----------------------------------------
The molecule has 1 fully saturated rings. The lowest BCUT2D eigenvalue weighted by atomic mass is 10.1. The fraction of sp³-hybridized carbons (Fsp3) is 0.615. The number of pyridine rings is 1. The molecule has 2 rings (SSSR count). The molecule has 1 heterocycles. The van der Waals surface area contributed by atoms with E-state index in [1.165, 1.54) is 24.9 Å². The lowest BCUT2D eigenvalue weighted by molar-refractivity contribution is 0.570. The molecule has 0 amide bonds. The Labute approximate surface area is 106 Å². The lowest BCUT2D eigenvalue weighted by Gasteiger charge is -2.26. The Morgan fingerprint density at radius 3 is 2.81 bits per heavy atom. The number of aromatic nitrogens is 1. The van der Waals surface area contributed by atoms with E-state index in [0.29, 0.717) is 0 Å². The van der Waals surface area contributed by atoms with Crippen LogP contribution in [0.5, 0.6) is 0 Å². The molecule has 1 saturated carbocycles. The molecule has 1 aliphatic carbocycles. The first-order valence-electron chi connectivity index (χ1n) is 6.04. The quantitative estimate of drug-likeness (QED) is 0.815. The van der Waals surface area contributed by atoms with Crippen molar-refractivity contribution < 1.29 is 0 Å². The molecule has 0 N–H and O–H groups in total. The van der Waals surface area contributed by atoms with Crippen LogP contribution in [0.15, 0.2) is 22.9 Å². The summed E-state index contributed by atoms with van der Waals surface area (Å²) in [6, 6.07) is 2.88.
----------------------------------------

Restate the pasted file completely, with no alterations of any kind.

The molecule has 1 fully saturated rings. The lowest BCUT2D eigenvalue weighted by atomic mass is 10.1. The fraction of sp³-hybridized carbons (Fsp3) is 0.615. The number of pyridine rings is 1. The molecule has 2 rings (SSSR count). The molecule has 1 heterocycles. The van der Waals surface area contributed by atoms with E-state index in [1.165, 1.54) is 24.9 Å². The lowest BCUT2D eigenvalue weighted by molar-refractivity contribution is 0.570. The molecule has 0 amide bonds. The Labute approximate surface area is 106 Å². The lowest BCUT2D eigenvalue weighted by Gasteiger charge is -2.26. The Morgan fingerprint density at radius 3 is 2.81 bits per heavy atom. The number of aromatic nitrogens is 1. The van der Waals surface area contributed by atoms with E-state index in [0.29, 0.717) is 0 Å². The van der Waals surface area contributed by atoms with Crippen LogP contribution in [0.5, 0.6) is 0 Å². The molecule has 1 saturated carbocycles. The molecule has 1 aliphatic carbocycles. The first-order valence-electron chi connectivity index (χ1n) is 6.04. The quantitative estimate of drug-likeness (QED) is 0.815. The van der Waals surface area contributed by atoms with Crippen molar-refractivity contribution < 1.29 is 0 Å². The molecule has 0 N–H and O–H groups in total. The van der Waals surface area contributed by atoms with Crippen LogP contribution in [0.15, 0.2) is 22.9 Å². The summed E-state index contributed by atoms with van der Waals surface area (Å²) in [6, 6.07) is 2.88.